• "Sir John," sayeth the duke, "God have mercy upon us, for this day shall end both our lives. And I pray you forgive me whatsoever I have offended; and I forgive you with all my heart, although you and your counsel was a great occasion hereof." "Well, my lord," sayeth Sir John Gates, "I forgive you as I would be forgiven; and yet you and your authority was the only original cause of all together; but the Lord pardon you, and I pray you forgive me." So, either making obeisance to [each] other, the duke proceeded [towards the scaffold].[19]

His Essex estates at Rivenhall and Shalford were confiscated by the Crown. [20]

From: http://en.wikipedia.org/wiki/John_Gates_(courtier)

______________________________

  • Sir John Gates, Chancellor of the Duchy & Captain of the Guard1
  • M, #58941, b. circa 1504, d. 22 August 1553
  • Father Sir Geoffrey Gates2 b. c 1484, d. 7 May 1526
  • Mother Elizabeth Clopton2 b. c 1483
  • Sir John Gates, Chancellor of the Duchy & Captain of the Guard was born circa 1504 at of Roding Beauchamp, Essex, England.1 He married Mary Denny, daughter of Sir Edmund Denny, Chief Baron of the Exchequer, King's Remembrancer and Mary Troutbeck, circa 1534.1 Sir John Gates, Chancellor of the Duchy & Captain of the Guard died on 22 August 1553 at London, Middlesex, England.1
  • Family Mary Denny b. 20 Sep 1497
  • Citations
  • 1.[S147] Burke's Genealogical and Heraldic History of the Peerage, Baronetage, and Knightage, 1938 ed., by Sir Bernard Burke, p., 777.
  • 2.[S61] Unknown author, Family Group Sheets, Family History Archives, SLC.
  • From: http://our-royal-titled-noble-and-commoner-ancestors.com/p1961.htm#i58941

_________________

  • Rt. Hon. Sir John Gates1
  • M, #357265
  • Last Edited=15 May 2009
  • Rt. Hon. Sir John Gates married Mary Denny, daughter of Sir Edmund Denny.1
  • He held the office of Chancellor of the Duchy of Lancaster.1 He was Captain of the Guard to King Edward VI.1 He was invested as a Knight, Order of the Bath (K.B.).1 He was invested as a Privy Counsellor (P.C.).1
  • Citations
  • 1.[S37] Charles Mosley, editor, Burke's Peerage, Baronetage & Knightage, 107th edition, 3 volumes (Wilmington, Delaware, U.S.A.: Burke's Peerage (Genealogical Books) Ltd, 2003), volume 1, page 1094. Hereinafter cited as Burke's Peerage and Baronetage, 107th edition.
  • From: http://www.thepeerage.com/p35727.htm#i357265

____________________

  • Beauchamp Roding Manors
  • Sir Geoffrey Gate (d. 1477) had married Agnes, probably the heir of Thomas Mewes. (fn. 49) After Geoffrey's death Agnes married William Brown. She died in 1481 leaving Beauchamp Roding to her son William Gate. (fn. 50) The latter died in 1485 leaving Geoffrey Gate, an infant, his son and heir. (fn. 51) Geoffrey, later knighted, died in 1526 and was succeeded by his son (Sir) John Gate or Gates (1504 ?-1553) who was executed for his support of Lady Jane Grey. (fn. 52) In 1553, soon after Sir John's death, the Crown granted the site of the manor of Beauchamp Roding to Rowland Scurlocke. (fn. 53) The Crown retained the manorial rights. It undertook to bear the cost of repairs to the houses of the manor in timber and tile, while Scurlocke was to bear those in thatching and daubing and was to have fireboot, ploughboot, harrowboot, and hedgeboot. In 1554 the manor was granted for life to Mary, widow of Sir John Gate. (fn. 54) She was still alive in 1570, when she presented to the rectory.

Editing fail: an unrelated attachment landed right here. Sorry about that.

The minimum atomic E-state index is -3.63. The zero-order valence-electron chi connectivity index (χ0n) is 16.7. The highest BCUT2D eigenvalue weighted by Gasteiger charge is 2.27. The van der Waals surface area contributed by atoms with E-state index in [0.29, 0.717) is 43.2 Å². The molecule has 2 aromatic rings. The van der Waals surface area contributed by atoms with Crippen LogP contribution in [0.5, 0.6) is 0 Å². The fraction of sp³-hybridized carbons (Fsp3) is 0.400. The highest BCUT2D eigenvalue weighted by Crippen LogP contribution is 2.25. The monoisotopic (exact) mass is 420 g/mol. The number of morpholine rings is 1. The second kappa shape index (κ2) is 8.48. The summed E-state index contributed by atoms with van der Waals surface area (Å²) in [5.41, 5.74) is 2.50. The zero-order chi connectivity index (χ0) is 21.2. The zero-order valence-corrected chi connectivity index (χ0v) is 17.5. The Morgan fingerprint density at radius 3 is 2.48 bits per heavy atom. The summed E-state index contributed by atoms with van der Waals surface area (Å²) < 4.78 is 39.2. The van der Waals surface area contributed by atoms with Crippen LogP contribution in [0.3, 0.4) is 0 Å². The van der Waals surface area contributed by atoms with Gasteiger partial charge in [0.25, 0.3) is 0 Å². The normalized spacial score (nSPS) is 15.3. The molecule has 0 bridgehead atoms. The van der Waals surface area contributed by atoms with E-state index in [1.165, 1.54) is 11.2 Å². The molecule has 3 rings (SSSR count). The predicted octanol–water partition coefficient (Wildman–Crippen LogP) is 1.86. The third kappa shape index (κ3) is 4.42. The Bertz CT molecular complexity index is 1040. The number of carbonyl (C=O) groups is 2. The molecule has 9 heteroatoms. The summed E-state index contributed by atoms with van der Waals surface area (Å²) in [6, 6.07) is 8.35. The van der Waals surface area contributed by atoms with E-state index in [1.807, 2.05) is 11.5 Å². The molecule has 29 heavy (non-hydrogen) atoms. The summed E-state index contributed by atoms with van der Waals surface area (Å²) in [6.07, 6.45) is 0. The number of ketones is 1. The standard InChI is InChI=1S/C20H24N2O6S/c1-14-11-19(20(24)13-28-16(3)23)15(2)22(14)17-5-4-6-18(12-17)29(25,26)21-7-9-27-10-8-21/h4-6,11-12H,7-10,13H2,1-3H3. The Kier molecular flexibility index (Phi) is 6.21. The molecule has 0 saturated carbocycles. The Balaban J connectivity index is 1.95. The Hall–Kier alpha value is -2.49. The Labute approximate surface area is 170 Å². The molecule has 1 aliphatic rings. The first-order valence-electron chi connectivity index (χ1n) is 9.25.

• From: 'Beauchamp Roding: Manors', A History of the County of Essex: Volume 4: Ongar Hundred (1956), pp. 198-200. URL: http://www.british-history.ac.uk/report.aspx?compid=15653 Date accessed: 08 July 2013.

______________________

  • Mary DENNY
  • Born: ABT 1504
  • Father: Edmund DENNY of Cheshunt (Sir Knight)
  • Mother: Mary TROUTBECK
  • Married: John GATES (Sir Knight) (See his Biography) ABT 1534, Cheshunt, Hetfordshire, England
  • From: http://www.tudorplace.com.ar/DENNY.htm#Mary DENNY1

______________

  • Stephen Gates of Hingham and Lancaster, Massachusetts, and his descendents : a preliminary work subject to addition and correction
  • compiled by Charles Otis Gates, New York, Willis McDonald & Co., Publishers, 1898 (presented to the Colorado State Library by Mr. C. O. Gates, New York, NY, February 26, 1904) (See vol. XIV, Harleian Society, p. 574.)
  • http://archive.org/details/stephengatesofhi00gate
  • http://archive.org/stream/stephengatesofhi00gate#page/n20/mode/1up